Theoretical Perspectives on Language Deficits


This critical history of research on acquired language deficits (aphasias) demonstrates the usefulness of linguistic analysis of aphasic syndrome for neuropsychology, linguistics, and psycholinguistics. Drawing on new empirical studies, Grodzinsky concludes that the use of grammatical tools for the description of the aphasias is critical. The selective nature of these deficits offers a novel view into the inner workings of our language faculty and the mechanisms that support it.

In contrast to other proposals that the left anterior cerebral cortex is crucial for all syntactic capacity, Grodzinsky's discoveries support his theory that this region is necessary for only a small component of the human language faculty. On this basis he provides a detailed explanation for many aphasic phenomena—including a number of puzzling cross-linguistic aphasia differences—and uses aphasic data to evaluate competing linguistic theories.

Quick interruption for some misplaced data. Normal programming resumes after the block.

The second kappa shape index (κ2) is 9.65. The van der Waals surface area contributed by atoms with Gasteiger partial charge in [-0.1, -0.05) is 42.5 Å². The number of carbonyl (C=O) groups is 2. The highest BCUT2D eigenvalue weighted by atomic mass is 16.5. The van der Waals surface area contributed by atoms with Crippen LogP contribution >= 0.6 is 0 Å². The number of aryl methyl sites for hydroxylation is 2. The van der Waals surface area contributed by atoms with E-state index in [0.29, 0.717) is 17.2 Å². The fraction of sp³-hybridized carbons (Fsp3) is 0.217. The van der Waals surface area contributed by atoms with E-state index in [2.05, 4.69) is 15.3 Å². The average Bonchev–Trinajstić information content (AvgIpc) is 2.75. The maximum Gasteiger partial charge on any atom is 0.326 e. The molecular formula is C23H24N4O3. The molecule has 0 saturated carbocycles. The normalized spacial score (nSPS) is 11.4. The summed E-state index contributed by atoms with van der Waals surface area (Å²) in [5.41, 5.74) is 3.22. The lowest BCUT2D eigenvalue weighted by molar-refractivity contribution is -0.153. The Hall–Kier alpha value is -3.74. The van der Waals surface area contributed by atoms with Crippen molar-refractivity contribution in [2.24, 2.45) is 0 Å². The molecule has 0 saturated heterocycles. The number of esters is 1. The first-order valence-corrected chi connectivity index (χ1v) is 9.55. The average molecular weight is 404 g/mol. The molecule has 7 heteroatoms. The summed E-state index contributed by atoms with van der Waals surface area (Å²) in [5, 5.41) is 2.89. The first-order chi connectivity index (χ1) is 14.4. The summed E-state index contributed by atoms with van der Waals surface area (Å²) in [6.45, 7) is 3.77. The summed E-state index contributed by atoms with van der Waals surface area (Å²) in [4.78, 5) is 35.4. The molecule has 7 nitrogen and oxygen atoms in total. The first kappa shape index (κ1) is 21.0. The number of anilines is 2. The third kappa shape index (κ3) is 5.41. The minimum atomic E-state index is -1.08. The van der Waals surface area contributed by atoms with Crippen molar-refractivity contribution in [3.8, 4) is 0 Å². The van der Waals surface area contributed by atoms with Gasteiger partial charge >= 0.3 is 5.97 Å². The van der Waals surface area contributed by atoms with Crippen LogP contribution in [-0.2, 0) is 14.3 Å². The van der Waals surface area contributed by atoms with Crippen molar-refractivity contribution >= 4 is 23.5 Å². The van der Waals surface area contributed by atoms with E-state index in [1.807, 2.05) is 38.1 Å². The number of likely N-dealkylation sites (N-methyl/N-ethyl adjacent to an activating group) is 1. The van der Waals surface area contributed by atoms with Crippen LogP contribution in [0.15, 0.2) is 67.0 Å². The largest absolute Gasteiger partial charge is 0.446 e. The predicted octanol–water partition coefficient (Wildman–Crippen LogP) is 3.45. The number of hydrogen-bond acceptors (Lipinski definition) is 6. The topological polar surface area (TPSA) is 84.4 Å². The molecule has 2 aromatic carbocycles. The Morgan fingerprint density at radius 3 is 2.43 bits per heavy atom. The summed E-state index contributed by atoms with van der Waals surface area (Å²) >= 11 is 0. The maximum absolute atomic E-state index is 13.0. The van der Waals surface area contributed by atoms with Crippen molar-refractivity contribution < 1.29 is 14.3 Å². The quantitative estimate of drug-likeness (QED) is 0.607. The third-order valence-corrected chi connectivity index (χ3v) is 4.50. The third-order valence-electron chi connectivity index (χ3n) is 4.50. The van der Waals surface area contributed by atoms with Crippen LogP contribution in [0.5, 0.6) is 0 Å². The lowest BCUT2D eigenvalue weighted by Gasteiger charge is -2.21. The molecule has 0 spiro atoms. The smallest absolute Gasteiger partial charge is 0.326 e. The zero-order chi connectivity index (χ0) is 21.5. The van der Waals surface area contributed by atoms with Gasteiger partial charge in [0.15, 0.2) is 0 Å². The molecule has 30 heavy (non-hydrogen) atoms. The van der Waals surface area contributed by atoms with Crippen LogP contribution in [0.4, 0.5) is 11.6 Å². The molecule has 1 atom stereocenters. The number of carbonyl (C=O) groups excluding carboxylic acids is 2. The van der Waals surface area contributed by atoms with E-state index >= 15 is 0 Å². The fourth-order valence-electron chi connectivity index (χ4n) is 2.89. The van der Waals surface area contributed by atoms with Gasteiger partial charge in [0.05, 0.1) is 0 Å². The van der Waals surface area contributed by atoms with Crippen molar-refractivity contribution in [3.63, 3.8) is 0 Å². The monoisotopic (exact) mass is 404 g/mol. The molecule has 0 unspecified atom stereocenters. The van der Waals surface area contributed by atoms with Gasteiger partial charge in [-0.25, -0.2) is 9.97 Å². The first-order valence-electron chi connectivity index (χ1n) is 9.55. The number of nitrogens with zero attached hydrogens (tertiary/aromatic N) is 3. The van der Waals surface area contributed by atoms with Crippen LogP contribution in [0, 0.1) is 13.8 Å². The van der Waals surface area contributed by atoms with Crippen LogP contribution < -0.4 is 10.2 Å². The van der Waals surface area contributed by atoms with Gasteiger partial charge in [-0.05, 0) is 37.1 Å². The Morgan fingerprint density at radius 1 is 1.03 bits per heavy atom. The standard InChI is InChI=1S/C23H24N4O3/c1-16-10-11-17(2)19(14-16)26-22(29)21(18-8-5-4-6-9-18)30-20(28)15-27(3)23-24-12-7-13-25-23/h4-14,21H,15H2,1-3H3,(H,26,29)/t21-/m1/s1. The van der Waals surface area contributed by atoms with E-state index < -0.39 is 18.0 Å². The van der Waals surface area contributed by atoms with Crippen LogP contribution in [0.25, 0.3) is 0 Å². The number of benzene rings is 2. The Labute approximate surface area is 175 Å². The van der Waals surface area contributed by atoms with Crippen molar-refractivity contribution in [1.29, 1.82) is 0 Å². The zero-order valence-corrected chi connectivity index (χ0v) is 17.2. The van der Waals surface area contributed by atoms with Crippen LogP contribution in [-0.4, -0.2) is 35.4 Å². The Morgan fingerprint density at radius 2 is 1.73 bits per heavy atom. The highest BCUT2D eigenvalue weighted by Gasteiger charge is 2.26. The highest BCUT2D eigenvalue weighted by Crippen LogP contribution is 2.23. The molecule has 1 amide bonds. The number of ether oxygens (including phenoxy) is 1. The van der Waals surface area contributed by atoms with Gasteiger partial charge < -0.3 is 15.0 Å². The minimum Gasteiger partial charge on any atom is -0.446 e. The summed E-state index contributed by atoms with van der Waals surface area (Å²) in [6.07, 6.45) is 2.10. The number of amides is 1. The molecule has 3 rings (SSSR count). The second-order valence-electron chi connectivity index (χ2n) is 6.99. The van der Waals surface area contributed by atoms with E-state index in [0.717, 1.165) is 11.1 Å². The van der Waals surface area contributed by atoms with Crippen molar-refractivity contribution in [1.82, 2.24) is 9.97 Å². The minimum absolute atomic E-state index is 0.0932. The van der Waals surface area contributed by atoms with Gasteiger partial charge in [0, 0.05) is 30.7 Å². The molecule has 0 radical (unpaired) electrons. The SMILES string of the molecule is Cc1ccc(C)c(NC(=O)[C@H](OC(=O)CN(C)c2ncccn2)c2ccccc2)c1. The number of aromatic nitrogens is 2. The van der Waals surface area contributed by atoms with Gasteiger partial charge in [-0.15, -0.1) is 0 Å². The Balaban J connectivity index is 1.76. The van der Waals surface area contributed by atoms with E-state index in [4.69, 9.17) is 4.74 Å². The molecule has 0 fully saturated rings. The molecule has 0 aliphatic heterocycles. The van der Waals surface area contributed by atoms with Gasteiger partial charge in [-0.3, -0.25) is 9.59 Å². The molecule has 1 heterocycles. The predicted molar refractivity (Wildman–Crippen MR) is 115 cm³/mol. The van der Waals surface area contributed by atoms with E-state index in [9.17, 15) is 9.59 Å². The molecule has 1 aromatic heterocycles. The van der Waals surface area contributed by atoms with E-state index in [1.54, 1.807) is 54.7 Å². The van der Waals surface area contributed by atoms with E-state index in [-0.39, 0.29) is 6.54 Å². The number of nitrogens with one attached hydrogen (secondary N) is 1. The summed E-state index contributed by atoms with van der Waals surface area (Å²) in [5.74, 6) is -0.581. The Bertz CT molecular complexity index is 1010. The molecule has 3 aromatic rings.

Theoretical Perspectives on Language Deficits is included in the series Biology of Language and Cognition, edited by John P. Marshall.

A Bradford Book

Table of Contents

  1. Foreword

    John C. Marshall

  2. Acknowledgments
  3. 1. Introduction
  4. 2. The Linguistic Framework
  5. 3. The Formal Description of Agrammatism
  6. 4. Neurological Constraints on Linguistic Theories
  7. 5. Neuropsychological Clues Concerning the Modularity of Language
  8. 6. Language Acquisition and Language Breakdown: A Reappraisal
  9. Notes
  10. References
  11. Index